Chen et al. (2006) have reported that over-expression (multiple copies) of ybjN suppresses temperature sensitivity conferred by point mutations in the coaA gene in E. coli ts9 strain, which can only grow at 30°C . In addition, temperature-sensitivity caused by other point mutations, such as those of coaA14 (DV51 strain), coaA15 (DV70 strain) and ilu-1 can also be rescued by ybjN over-expression. However, these rescued strains can only grow at 37°C, but not at 40°C, the temperature at which most ts9 spontaneous revertants can grow, indicating that the rescued strain is not the result of reversion of the point mutation. These observations have led the authors to propose that YbjN may function as a general stabilizer for some unstable proteins. However, no interacting proteins for YbjN were found in a recent pull-down assay of E. coli K12 strain . It was reported that expression of ybjN is up-regulated by several fold when marA, a transcriptional activator of antibiotic resistance, is constitutively expressed . Microarray analysis revealed that ybjN expresses at a high level in E. coli under various stress conditions , , . These results suggest that YbjN may be a general stress response gene or a “survival” gene.
Recent studies have further indicated that ybjN may play a role in bacteria-host interactions and virulence. Whole-genome expression profiling has revealed that ybjN is significantly induced in E. coli during growth on mucus, conditions designed to mimic the human intestine . Following human macrophage infection, expression of the ybjN increased by 3-fold in enterohemorrhagic E. coli O157:H7 . Previously, we have reported that an YbjN homolog in Erwinia amylovora, a plant enterobacterial pathogen causing fire blight of apples and pears, negatively regulates amylovoran production, which is a major virulence factor . Mutations in the ybjN resulted in slightly increased virulence as compared to that of the wild type strain (Zhao, unpublished data). These results strongly suggest that YbjN may be required for regulation of bacterial virulence factors and for establishment and/or maintenance of bacteria–host interaction.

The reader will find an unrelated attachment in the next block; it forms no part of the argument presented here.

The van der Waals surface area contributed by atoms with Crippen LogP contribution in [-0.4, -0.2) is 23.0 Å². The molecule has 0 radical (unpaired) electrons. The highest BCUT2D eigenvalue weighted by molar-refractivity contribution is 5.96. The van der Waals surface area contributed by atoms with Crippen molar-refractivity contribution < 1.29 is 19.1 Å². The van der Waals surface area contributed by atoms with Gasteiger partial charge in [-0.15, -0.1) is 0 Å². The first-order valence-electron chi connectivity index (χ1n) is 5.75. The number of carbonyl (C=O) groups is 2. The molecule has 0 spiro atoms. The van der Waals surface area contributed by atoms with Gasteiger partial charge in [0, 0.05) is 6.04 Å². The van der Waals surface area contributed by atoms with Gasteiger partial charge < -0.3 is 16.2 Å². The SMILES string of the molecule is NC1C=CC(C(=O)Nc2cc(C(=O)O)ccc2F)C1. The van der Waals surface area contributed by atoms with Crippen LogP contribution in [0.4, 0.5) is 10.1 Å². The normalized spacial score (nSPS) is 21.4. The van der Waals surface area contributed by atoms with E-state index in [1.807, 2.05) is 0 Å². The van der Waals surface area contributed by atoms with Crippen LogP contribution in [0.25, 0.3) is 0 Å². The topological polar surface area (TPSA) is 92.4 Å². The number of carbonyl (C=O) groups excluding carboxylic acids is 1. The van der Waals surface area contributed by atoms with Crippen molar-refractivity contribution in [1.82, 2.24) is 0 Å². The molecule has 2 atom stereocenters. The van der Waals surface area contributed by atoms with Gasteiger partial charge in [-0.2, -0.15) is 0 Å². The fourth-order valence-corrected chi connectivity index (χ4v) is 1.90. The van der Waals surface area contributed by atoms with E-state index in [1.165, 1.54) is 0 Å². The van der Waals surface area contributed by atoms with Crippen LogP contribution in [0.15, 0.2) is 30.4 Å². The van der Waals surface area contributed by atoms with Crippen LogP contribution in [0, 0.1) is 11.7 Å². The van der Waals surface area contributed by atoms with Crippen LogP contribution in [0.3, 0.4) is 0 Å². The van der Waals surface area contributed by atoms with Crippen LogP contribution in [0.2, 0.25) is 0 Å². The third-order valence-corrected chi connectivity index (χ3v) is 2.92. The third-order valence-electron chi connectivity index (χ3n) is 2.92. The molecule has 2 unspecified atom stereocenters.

The objectives of this study include the following: characterize the effects of ybjN knockout in E. coli; further determine how over-expression of ybjN affects E. coli under various stress conditions as well as its multicellular behaviors; and determine how ybjN knockout and over-expression influence global gene expression in E. coli.
The orphan gene ybjN is a multi-copy suppressor of coaA-associated temperature sensitivity in the ts9 mutant of E. coli
In a previous genetic screening, it has been reported that E. coli ybjN gene is a multi-copy suppressor of the coaA-associated temperature sensitivity in the ts9 mutant . To reconfirm this result and to determine whether a homolog of ybjN from E. amylovora has a similar function to that of E. coli, multicopy plasmids containing ybjN from both E. coli and E. amylovora were introduced into the ts9 mutant of E. coli. The ts9 mutant strain with an empty vector can only grow at 28°C, but not at 37°C; while the E. coli strain BW25113 (BW) can grow at both temperatures (Fig. 1A). Similar to previous findings, the ts9 strain harboring high copy numbers of both E. coli and E. amylovora ybjN genes grew at 37°C (Fig. 1A), but not at 40°C (data not shown). These findings have re-confirmed previous reports that the ybjN is a multi-copy suppressor of temperature sensitivity in the ts9 strain . These results have also indicated that E. amylovora ybjN functions similarly as that of E. coli.
A. Over-expression of ybjN from both E. coli and Erwinia amylovora rescued the temperature sensitivity of ts9 mutant of E. coli. BW: E. coli strain BW25113; pYbjN1 and pYbjN2: E. coli and E. amylovora ybjN gene in pGEM T easy vector, respectively; Empty vector (pGEM T easy) as negative control. Columns represented two dilutions of inoculum at both temperatures. B. Relative expression of ybjN gene in the ts9 mutant and the ts9 mutant strain harboring high copy plasmids of ybjN gene from both E. coli and E. amylovora compared to the E. coli strain BW25113 by qRT-PCR, normalized to the expression value of 16S rRNA (rrsA) gene. Cells were grown in LB broth with shaking overnight at 28°C and 6 h at 37°C. ts9: E. coli ts9 mutant; pYbjN1: ts9 over-expressing E. coli ybjN gene; pYbjN2: ts9 overexpressing E. amylovora ybjN gene.